Note that PowerTap has been working with some bike fit companies though to incorporate metrics in their products, though that won’t really help you as an end consumer.

PowertapP1

Garmin Cycling Dynamics: Of course, the behemoth in advanced power meter pedal metrics is Cycling Dynamics.  Unlike PowerTap, these metrics are displayable on a head unit (albeit at present, only Garmin’s) as well as later on in Garmin Connect.  Further, 3rd parties can also display the data too (WKO4 does today).  These metrics span a wide number of areas from platform center offset to seated/standing time.  Some of these metrics can be used in bike fit, while others are clearly more geek-oriented.

imageimage

For example, I can tell you my max and average power for both while I’m seated versus standing.  There’s likely something to be learned from that, but mostly it’s just a fun geek stat.  Whereas aspects like PCO (Platform Center Offset), could be useful for looking at whether or not your bike fit is proper.

In total there’s a massive list of Garmin Cycling Dynamics metrics that you can add/record.  They are:

PCO, PCO – Avg, PCO – Lap, Power Phase – L, Power Phase – L. Avg, Power Phase – L. Lap, Power Phase – L. Peak, Phase – L. Peak Avg, Phase – L. Peak Lap, Power Phase – R., Power Phase – R. Avg, Power Phase – R. Lap, Power Phase – R. Peak, Phase – R. Peak Avg, Phase – R. Peak Lap, Time Seated, Time Seated Lap, Time Standing, Time Standing Lap, Average Power Standing, Max Power Standing, Average Power Sitting, Max Power Sitting, Average Cadence Standing, Max Cadence Standing, Average Cadence Seated, Max Cadence Seated.

Phew. Again – at present these are only available on Garmin head units, so if you’ve got something like the Wahoo BOLT, you’re outta luck here for recording the advanced data.

Power Accuracy:

I added this as a specific section since I’m sure many will ask about it.  At this point, when it comes to accuracy, all three units deliver where it counts.  You can see this within my PowerTap P1 in-depth review, as well as my Favero Assioma in-depth review.  Given the Garmin Vector 3 pedals are in the final stages of firmware, they are still finalizing things.  But accuracy of the power numbers isn’t something I’m having any issues with.  So all look good there.

Note that officially each company makes slightly different accuracy claims:

Garmin Vector 3: +/- 1.0%
PowerTap P1: +/- 1.5%
Favero Assioma: +/- 2.0%

image

Note that I’ve seen some older posts/pieces/videos referencing PowerTap P1 accuracy issues, specifically on climbs.  This was solved almost two years ago in a firmware update.  Similarly, I’ve also seen some tests people did with Q-Rings on the PowerTap P1 in the first few months.  Ironically, these tests I’ve seen were done compared to other power meters that didn’t support them.  There are certainly quirks of the P1’s that people have complained about over the years, but accuracy simply isn’t one of them these days (nor has it been for a long time).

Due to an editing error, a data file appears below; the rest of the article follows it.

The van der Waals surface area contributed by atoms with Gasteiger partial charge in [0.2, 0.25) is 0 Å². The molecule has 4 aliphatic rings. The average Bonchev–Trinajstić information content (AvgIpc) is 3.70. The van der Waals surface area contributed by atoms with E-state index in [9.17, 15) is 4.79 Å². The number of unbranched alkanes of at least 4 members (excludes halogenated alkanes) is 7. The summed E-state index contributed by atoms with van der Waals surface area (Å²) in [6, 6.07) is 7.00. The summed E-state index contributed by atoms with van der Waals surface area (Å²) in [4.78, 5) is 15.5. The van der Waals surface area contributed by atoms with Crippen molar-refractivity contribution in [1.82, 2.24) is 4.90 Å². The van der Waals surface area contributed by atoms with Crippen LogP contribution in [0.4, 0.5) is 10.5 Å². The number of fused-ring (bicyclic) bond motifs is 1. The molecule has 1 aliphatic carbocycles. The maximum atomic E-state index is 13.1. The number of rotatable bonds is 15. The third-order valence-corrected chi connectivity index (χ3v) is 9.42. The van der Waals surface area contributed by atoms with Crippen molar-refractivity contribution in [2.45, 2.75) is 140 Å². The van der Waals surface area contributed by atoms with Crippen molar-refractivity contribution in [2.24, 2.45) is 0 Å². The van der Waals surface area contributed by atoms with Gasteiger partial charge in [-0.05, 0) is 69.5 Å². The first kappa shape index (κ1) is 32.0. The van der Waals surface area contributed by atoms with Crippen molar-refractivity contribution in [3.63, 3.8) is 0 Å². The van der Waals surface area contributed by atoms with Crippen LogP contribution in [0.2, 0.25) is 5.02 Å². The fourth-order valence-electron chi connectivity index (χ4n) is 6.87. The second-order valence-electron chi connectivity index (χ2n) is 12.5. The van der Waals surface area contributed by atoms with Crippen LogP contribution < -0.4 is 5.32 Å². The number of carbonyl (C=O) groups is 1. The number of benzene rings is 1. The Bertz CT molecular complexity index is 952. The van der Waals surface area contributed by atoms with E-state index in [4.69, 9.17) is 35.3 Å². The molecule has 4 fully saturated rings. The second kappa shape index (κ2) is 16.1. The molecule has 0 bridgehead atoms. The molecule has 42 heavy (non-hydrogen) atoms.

As for q-ring/non-round rings/oval rings at large, the only pedals that officially support them is the PowerTap P1 (they didn’t upon launch however).  Neither the Favero Assioma or Garmin Vector pedals will give correct/accurate power numbers.  They won’t be horribly far off (2-4% in most cases), but they won’t be accurate either.  Again, at that point, you might as well buy many cheaper solutions (even single sided) and save the money.

Price, Single Sided Variants:

When it comes to price, you’ve got a bit of a range:

Favero Assioma: $799
PowerTap P1: $999
Garmin Vector 3: $999

Note that the PowerTap P1 pedals were dropped in price from $1,199 later the same day after Garmin announced their Vector 3 pedals at $999.

Obviously, I think the Assioma price is superb.  It’s a very good deal, no questions about that.  And I think the Garmin Vector price is fair, given the reduced size and lack of pods compared to the other two.  Not to mention the far more detailed analytic metrics of Cycling Dynamics.

It’s the PowerTap P1 price that I’m not sold on.  While they obviously have inventory in the market (whereas Garmin will probably be supply constrained for at least a few weeks, maybe a month), the P1 is simply a less desirable product now compared to Vector 3.  Whether it be size or weight, or the metrics it transmitted.  I would have thought $899 would have represented a fair price for the P1 at this point.  It’s ‘more’ than Assioma from a functionality standpoint, yet less than Vector 3.  Like the whole bears and porridge thing.

Note, for lack of anywhere else to put it, all three companies have single-sided variants (PowerTap P1S, Garmin Vector 3S, Favero Assioma Uno).  This simply means they give you a power sensing left pedal, and then an empty right pedal.  The left pedal’s power is just doubled.  No magic here at all.  It’s essentially the same scenario Stages pioneered years ago with crank arms.

My guidance would be that if you feel like you’re going to upgrade to the dual solution down the road (all companies enable that), then go forth.  However, if that’s not the case, and you’re not buying for portability/transfer reasons, then I’d probably save the cash and just go with a single-sided crank arm solution (I.e. Stages, 4iiii Precision, etc.…).  Alternatively, I’d look at doing proper total power instead of a left-only solution via something like the Power2Max NG ECO, Quarq DZero lineup, FSA PowerBox, PowerTap C1, or similar.  Proper total captured power (but not dual left/right split) is ALWAYS better than just left-side only doubled.  Always, always, always.  Anybody who tells you otherwise should be kicked in the balls*.

(*Don’t even get me started on the whole Froome argument, he hasn’t used a left-only unit in three years.  He’s been riding Stages LR dual-sided for a long time.)

Comparison Tables: